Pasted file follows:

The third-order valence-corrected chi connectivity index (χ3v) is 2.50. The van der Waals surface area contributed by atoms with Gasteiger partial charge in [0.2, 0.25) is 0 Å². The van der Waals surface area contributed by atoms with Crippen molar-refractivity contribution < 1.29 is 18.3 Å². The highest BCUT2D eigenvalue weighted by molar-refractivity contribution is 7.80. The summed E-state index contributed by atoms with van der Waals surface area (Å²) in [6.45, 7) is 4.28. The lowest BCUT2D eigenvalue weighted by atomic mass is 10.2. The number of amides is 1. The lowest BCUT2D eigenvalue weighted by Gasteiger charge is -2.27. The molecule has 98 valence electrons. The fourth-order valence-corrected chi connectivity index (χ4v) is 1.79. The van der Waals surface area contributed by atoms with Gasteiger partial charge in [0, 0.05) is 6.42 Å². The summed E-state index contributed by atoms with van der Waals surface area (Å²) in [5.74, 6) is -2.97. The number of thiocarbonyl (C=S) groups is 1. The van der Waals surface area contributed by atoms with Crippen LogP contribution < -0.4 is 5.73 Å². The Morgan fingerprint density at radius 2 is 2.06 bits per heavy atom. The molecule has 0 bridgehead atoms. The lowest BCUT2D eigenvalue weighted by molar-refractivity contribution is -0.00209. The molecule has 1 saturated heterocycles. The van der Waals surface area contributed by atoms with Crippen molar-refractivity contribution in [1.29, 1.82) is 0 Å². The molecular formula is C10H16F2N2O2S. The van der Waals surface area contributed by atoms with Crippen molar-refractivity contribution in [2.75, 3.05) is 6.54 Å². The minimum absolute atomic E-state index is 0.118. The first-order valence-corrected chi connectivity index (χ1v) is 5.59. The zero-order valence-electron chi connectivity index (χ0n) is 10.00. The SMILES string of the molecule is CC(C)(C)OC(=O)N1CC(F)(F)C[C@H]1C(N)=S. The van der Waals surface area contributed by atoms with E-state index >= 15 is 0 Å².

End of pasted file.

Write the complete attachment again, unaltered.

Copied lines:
The third-order valence-corrected chi connectivity index (χ3v) is 2.50. The van der Waals surface area contributed by atoms with Gasteiger partial charge in [0.2, 0.25) is 0 Å². The van der Waals surface area contributed by atoms with Crippen molar-refractivity contribution < 1.29 is 18.3 Å². The highest BCUT2D eigenvalue weighted by molar-refractivity contribution is 7.80. The summed E-state index contributed by atoms with van der Waals surface area (Å²) in [6.45, 7) is 4.28. The lowest BCUT2D eigenvalue weighted by atomic mass is 10.2. The number of amides is 1. The lowest BCUT2D eigenvalue weighted by Gasteiger charge is -2.27. The molecule has 98 valence electrons. The fourth-order valence-corrected chi connectivity index (χ4v) is 1.79. The van der Waals surface area contributed by atoms with Gasteiger partial charge in [0, 0.05) is 6.42 Å². The summed E-state index contributed by atoms with van der Waals surface area (Å²) in [5.74, 6) is -2.97. The number of thiocarbonyl (C=S) groups is 1. The van der Waals surface area contributed by atoms with Crippen LogP contribution < -0.4 is 5.73 Å². The Morgan fingerprint density at radius 2 is 2.06 bits per heavy atom. The molecule has 0 bridgehead atoms. The lowest BCUT2D eigenvalue weighted by molar-refractivity contribution is -0.00209. The molecule has 1 saturated heterocycles. The van der Waals surface area contributed by atoms with Crippen molar-refractivity contribution in [1.29, 1.82) is 0 Å². The molecular formula is C10H16F2N2O2S. The van der Waals surface area contributed by atoms with Crippen molar-refractivity contribution in [2.75, 3.05) is 6.54 Å². The minimum absolute atomic E-state index is 0.118. The first-order valence-corrected chi connectivity index (χ1v) is 5.59. The zero-order valence-electron chi connectivity index (χ0n) is 10.00. The SMILES string of the molecule is CC(C)(C)OC(=O)N1CC(F)(F)C[C@H]1C(N)=S. The van der Waals surface area contributed by atoms with E-state index >= 15 is 0 Å².